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Apr 10, 2007 04:16 PM

Black Sesame Ice Cream from Maeda-en at Green Tea Terrace, Westwood

This past weekend we wandered into Green Tea Terrace (on Westwood Blvd. in Westwood Village) expecting to have mochi ice cream balls. We all ended up ordering dishes of very nice looking Japanese-style ice cream in the usual flavors (mango, green tea, red bean) but the hit of the evening was their (relatively) new Black Sesame ice cream. The search for goma ice cream on this board has been going on for a long time, for example:

These threads frequently begin something like, "Wow, we had the black sesame ice cream for dessert at Kiriko on Sawtelle last night, it was fantastic, where else can we find this where it isn't served up in teeny-weeny scoops for an arm and a leg?" Unfortunately, no reliable source has been established, except for some reports of a Sweety Brand mochi ice cream sometimes found on sale at 99 Ranch Markets.

Well, now the westside apparently has another source. It turns out that this is a (relatively) new product of the Maeda-en Company, which is co-owner of Green Tea Terrace and a big distributor of tea and other products. It wasn't up to the superb standard of Kiriko's awesome goma ice cream, but it was very good, and a damn sight cheaper (less than $2 for a fairly large scoop). So far, it appears that Maeda-en sells the sesame ice cream only in 1.5g "food service size" containers, evidently designed for use in ice cream shops, but they don't have sesame mochi or smaller-size cartons, although I guess you could get them to hand-scoop a container.

More on this at , and a nice flyer at which reports that black sesame is "Said to 1, Lower cholesterol, 2, Prevent high blood pressure, Good source of calcium, magnesium and iron." (As a lawyer I like that use of "Said to". ) I dunno about the health claims but this is a nice ice cream, and maybe we'll be seeing more of it in other ice cream or boba shops.

The counterman at Green Tea Terrace warned us that they have been running out a lot, however, so be duly advised.

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  1. WHOOO!! HOO!! I love Black Sesame anything and had Black Sesame Ice Cream at Polly Anns in SF. I'm so happy to hearn of a great local source! Thanks! :D

    15 Replies
    1. re: Dommy

      Dommy, since you like black sesame, have you ever bought those finger-thick, black sesame sticks snacks at 99 Ranch (or any other asian market)? They come in clear plastic containers. There are also other flavors, like pistachio, walnut, pecan, almond, etc..but i LOVE the black sesame ones. It's pretty sweet; I think they use honey perhaps to help the sticks stay in that form.

      1. re: chica

        I try to watch what I eat, so no, but I have seen them! :D Right now my favorite sesame desserts are those little sesame pudding/jello cubes at Pheonix Food Boutique...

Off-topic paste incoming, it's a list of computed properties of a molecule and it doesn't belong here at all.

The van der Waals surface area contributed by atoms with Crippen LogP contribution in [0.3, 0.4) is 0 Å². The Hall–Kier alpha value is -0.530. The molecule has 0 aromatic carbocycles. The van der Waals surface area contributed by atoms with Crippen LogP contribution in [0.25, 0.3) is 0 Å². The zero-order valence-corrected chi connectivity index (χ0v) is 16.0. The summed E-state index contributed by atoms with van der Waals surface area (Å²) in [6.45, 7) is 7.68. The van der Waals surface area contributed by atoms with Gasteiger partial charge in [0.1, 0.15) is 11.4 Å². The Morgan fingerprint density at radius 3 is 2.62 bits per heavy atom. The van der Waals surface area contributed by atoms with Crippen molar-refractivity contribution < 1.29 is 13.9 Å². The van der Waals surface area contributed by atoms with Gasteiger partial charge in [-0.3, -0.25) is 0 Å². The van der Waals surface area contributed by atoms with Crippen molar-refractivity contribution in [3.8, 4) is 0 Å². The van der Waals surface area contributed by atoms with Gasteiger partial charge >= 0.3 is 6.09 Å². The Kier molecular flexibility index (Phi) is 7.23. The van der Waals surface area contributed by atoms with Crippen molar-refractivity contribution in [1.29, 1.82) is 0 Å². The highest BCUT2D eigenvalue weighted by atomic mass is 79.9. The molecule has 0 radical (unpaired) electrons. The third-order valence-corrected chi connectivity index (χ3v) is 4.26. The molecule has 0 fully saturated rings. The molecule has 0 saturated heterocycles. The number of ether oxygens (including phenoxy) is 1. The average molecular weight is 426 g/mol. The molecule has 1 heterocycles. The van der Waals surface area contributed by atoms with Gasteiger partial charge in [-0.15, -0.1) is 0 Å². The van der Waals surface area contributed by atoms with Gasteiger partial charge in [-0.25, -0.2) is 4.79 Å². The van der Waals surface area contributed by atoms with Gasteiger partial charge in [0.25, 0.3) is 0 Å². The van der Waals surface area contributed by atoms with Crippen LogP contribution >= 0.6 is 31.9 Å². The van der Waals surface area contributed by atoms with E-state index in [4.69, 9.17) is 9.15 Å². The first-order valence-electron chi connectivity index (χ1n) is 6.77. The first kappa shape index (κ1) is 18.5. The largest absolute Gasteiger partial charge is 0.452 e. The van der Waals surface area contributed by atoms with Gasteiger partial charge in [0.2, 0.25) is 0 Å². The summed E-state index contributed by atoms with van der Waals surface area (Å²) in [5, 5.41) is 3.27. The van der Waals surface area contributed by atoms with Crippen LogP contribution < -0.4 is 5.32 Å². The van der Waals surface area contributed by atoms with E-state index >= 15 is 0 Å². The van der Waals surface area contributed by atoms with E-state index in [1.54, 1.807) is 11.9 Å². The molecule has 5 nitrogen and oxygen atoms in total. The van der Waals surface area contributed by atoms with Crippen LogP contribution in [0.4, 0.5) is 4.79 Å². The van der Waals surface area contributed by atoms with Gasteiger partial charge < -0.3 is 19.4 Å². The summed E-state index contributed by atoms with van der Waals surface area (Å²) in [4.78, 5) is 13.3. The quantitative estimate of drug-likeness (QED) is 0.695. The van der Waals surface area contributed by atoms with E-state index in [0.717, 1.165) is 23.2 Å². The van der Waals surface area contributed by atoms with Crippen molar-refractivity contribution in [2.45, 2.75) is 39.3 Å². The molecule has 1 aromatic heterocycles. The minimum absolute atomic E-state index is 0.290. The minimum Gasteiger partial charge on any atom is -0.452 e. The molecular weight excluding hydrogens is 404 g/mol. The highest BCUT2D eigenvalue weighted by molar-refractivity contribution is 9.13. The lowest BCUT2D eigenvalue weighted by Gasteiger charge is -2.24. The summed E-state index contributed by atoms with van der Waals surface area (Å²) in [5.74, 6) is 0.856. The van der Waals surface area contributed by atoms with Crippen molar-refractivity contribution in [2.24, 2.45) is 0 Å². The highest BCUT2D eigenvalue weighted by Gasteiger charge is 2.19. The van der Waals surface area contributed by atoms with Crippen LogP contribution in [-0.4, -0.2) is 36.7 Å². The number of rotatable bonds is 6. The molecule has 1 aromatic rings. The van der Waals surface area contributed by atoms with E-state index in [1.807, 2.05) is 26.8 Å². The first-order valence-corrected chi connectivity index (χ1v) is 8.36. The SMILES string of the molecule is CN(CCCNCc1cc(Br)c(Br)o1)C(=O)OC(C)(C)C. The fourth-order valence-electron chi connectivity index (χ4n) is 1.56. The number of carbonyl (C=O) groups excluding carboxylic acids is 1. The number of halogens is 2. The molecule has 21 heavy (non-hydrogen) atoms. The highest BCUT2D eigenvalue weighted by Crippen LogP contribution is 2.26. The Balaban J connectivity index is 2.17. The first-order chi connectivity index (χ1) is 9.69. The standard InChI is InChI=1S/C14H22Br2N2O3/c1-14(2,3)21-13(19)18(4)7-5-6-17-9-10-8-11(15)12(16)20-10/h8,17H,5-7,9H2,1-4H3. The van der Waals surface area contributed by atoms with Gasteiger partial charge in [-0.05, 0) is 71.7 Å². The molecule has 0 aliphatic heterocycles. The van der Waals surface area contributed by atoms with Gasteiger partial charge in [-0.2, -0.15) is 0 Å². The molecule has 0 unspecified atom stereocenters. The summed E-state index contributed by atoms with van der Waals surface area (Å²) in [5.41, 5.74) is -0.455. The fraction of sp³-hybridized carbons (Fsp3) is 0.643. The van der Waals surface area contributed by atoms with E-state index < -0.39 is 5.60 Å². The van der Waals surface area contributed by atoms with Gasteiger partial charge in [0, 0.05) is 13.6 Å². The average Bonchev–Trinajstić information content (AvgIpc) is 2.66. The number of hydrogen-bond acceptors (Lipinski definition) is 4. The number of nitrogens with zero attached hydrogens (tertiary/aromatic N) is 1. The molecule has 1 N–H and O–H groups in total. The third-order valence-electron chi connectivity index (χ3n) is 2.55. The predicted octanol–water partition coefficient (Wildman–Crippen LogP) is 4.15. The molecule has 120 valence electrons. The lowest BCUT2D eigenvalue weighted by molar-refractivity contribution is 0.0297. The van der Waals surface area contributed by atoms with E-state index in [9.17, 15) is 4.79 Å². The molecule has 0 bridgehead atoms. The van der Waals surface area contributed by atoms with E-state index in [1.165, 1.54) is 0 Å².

1. re: Dommy

          Oh yes - I usually get the variety pack, but my favorite is always the black sesame one - always saved for last...

          Almost forgot - I don't know if it's available here but in Japan, black sesame paste is sold in jars, and is used alot like peanut butter is over here. Keep an eye out for it... sesame's nutritional benefits are many...

        2. re: chica

          Also, Mrs. May's dry roasted black sesame snack, at Rainbow Acres (health food store) in Marina del Rey. (Carson-based manufacturer.)

          1. re: Cinnamon

            Yes, I have O-D'd on these snacks! They are plentiful in the Korean markets. I have seen them elsewhere as well...maybe Gelson's???

            1. re: liu

              They're plentiful at Whole Foods, too. I may have started seeing them at my local chain markets..

        3. re: Dommy

          Dommy, 168 Market on Valley in Alhambra has frozen rice balls (fingernail size) filled with black sesame goo (yes, a real word in the dictionary!). To prepare, you only need boil them for a couple of minutes, and they are pretty delicious!

          I, too, am pretty jazzed by the find (thanks, PayOrPlay!) of black sesame ice cream at Green Tea Terrace. So, besides their green tea latte with soy milk, I have yet another reason to go there!

          1. re: liu

            OMG! I had those at a restaurant recently! The one with the fresh toasted Bao (P. will chime in with the real name I'm sure...) They were TASTY! :D


            1. re: Dommy

              Don't know if you've tried ozenzai - Japanese sweet red bean soup - it's a dessert. Most of the time, it is served with mochi or mochi balls. The Chinese counterpart of this is pinyin or hong tao tong. Oftentimes, the Chinese version is cooked with dried tangerine or orange peel. This often is served with those mochi balls with the black sesame paste in it. These are naturals to have with those black sesame stuffed mochi balls. Most chinese markets stock the mochi balls in the frozen section. It truly hits the spot on a cold night...